The Emperor's machinations caused a good deal of anti-papal feeling to rise in Italy, particularly in the Papal States and imperial agents encouraged plots against papal rule. Realizing how untenable his position in Rome was growing Innocent IV secretly but hurriedly withdrew to Genoa, his birthplace, in the summer of 1244. Traveling in disguise Innocent made his way to Sutri and Civitavecchia, thence to France where the Pontiff was joyously welcomed. Making his way to Lyons Innocent was happily greeted by rulers of the city.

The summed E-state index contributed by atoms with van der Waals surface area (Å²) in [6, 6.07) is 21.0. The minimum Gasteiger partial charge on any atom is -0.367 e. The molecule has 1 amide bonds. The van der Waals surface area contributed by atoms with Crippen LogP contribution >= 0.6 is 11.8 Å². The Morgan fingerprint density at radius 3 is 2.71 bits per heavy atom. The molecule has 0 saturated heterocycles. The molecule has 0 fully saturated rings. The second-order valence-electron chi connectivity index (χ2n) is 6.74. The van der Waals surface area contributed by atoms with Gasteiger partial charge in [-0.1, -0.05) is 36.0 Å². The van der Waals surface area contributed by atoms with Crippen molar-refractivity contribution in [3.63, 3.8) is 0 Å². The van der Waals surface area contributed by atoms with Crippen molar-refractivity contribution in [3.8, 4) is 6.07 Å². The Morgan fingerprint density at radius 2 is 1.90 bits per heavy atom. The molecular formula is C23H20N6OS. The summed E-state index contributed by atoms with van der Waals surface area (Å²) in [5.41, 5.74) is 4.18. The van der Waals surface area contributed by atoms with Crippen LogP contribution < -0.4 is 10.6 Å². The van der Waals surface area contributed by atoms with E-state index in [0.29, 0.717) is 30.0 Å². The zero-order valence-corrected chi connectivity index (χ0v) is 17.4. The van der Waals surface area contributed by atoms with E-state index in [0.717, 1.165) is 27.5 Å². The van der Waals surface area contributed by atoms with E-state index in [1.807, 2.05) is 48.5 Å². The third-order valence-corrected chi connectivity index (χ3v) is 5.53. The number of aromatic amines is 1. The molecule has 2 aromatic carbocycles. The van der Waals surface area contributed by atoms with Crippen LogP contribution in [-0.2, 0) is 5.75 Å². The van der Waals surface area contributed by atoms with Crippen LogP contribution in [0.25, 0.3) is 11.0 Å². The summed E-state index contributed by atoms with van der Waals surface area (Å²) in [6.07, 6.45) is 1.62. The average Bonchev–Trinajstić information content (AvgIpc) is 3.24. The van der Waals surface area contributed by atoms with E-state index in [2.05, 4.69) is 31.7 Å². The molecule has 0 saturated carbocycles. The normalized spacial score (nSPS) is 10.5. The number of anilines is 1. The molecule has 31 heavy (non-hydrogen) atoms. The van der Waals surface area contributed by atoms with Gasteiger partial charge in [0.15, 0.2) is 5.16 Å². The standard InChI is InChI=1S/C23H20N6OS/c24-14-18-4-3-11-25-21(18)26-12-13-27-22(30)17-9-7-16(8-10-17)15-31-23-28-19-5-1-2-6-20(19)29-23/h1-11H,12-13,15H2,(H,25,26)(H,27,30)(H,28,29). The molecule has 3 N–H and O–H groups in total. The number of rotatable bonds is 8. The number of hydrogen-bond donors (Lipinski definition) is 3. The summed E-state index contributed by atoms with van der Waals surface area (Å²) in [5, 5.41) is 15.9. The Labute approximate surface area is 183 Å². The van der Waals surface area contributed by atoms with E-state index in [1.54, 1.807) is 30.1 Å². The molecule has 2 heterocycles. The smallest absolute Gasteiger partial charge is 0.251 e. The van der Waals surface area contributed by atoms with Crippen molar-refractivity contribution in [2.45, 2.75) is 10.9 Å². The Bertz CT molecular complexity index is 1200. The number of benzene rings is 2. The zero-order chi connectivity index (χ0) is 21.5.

Finding himself now in secure surroundings Innocent summoned as many bishops as could get to Lyons to attend what became the 13th General (Ecumenical) Council of the Church, the first in Lyons. The bishops met for three public sessions, June 28, July 5, and July 17 in 1245. Their business was to put Frederick in his place.